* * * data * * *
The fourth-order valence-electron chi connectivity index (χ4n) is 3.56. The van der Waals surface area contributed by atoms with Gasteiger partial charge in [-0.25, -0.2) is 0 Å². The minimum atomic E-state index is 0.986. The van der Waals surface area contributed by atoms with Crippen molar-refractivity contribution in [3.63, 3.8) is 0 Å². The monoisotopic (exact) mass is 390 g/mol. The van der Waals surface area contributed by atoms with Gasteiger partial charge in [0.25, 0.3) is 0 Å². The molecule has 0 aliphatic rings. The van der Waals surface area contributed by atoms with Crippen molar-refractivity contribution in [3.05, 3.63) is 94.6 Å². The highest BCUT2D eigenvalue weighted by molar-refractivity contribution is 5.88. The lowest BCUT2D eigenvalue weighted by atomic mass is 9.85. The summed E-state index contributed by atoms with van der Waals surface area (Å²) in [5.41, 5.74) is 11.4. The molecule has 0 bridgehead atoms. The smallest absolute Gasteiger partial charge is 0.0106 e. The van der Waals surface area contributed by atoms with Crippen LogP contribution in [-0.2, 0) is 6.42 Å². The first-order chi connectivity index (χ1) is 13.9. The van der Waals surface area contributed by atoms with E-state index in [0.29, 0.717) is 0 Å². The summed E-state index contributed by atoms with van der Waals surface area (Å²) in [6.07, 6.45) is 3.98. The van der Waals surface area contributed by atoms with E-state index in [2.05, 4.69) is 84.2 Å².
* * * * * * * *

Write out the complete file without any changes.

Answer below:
The fourth-order valence-electron chi connectivity index (χ4n) is 3.56. The van der Waals surface area contributed by atoms with Gasteiger partial charge in [-0.25, -0.2) is 0 Å². The minimum atomic E-state index is 0.986. The van der Waals surface area contributed by atoms with Crippen molar-refractivity contribution in [3.63, 3.8) is 0 Å². The monoisotopic (exact) mass is 390 g/mol. The van der Waals surface area contributed by atoms with Gasteiger partial charge in [0.25, 0.3) is 0 Å². The molecule has 0 aliphatic rings. The van der Waals surface area contributed by atoms with Crippen molar-refractivity contribution in [3.05, 3.63) is 94.6 Å². The highest BCUT2D eigenvalue weighted by molar-refractivity contribution is 5.88. The lowest BCUT2D eigenvalue weighted by atomic mass is 9.85. The summed E-state index contributed by atoms with van der Waals surface area (Å²) in [5.41, 5.74) is 11.4. The molecule has 0 bridgehead atoms. The smallest absolute Gasteiger partial charge is 0.0106 e. The van der Waals surface area contributed by atoms with Crippen LogP contribution in [-0.2, 0) is 6.42 Å². The first-order chi connectivity index (χ1) is 13.9. The van der Waals surface area contributed by atoms with E-state index in [0.29, 0.717) is 0 Å². The summed E-state index contributed by atoms with van der Waals surface area (Å²) in [6.07, 6.45) is 3.98. The van der Waals surface area contributed by atoms with E-state index in [2.05, 4.69) is 84.2 Å².